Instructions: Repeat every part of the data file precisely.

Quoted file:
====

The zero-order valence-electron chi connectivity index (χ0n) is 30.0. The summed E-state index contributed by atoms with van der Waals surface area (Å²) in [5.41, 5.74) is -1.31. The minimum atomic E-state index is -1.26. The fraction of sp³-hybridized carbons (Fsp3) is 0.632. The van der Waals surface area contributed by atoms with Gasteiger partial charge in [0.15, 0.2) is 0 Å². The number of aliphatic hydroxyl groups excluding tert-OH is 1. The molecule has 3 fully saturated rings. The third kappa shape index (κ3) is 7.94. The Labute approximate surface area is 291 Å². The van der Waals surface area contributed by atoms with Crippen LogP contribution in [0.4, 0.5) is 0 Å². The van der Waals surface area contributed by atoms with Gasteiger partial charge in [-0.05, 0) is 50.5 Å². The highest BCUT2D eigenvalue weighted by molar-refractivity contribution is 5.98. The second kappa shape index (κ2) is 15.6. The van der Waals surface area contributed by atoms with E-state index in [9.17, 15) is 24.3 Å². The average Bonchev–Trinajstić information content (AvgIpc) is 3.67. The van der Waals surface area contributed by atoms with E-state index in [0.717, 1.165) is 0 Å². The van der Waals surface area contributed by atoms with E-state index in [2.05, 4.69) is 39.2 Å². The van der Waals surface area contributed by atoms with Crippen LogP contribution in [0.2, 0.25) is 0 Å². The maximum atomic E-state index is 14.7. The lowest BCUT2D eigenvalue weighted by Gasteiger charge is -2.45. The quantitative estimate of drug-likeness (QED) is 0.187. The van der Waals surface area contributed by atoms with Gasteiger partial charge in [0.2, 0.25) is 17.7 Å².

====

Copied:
The zero-order valence-electron chi connectivity index (χ0n) is 30.0. The summed E-state index contributed by atoms with van der Waals surface area (Å²) in [5.41, 5.74) is -1.31. The minimum atomic E-state index is -1.26. The fraction of sp³-hybridized carbons (Fsp3) is 0.632. The van der Waals surface area contributed by atoms with Gasteiger partial charge in [0.15, 0.2) is 0 Å². The number of aliphatic hydroxyl groups excluding tert-OH is 1. The molecule has 3 fully saturated rings. The third kappa shape index (κ3) is 7.94. The Labute approximate surface area is 291 Å². The van der Waals surface area contributed by atoms with Crippen LogP contribution in [0.4, 0.5) is 0 Å². The van der Waals surface area contributed by atoms with Gasteiger partial charge in [-0.05, 0) is 50.5 Å². The highest BCUT2D eigenvalue weighted by molar-refractivity contribution is 5.98. The second kappa shape index (κ2) is 15.6. The van der Waals surface area contributed by atoms with E-state index in [9.17, 15) is 24.3 Å². The average Bonchev–Trinajstić information content (AvgIpc) is 3.67. The van der Waals surface area contributed by atoms with E-state index in [0.717, 1.165) is 0 Å². The van der Waals surface area contributed by atoms with E-state index in [2.05, 4.69) is 39.2 Å². The van der Waals surface area contributed by atoms with Crippen LogP contribution in [0.2, 0.25) is 0 Å². The maximum atomic E-state index is 14.7. The lowest BCUT2D eigenvalue weighted by Gasteiger charge is -2.45. The quantitative estimate of drug-likeness (QED) is 0.187. The van der Waals surface area contributed by atoms with Gasteiger partial charge in [0.2, 0.25) is 17.7 Å².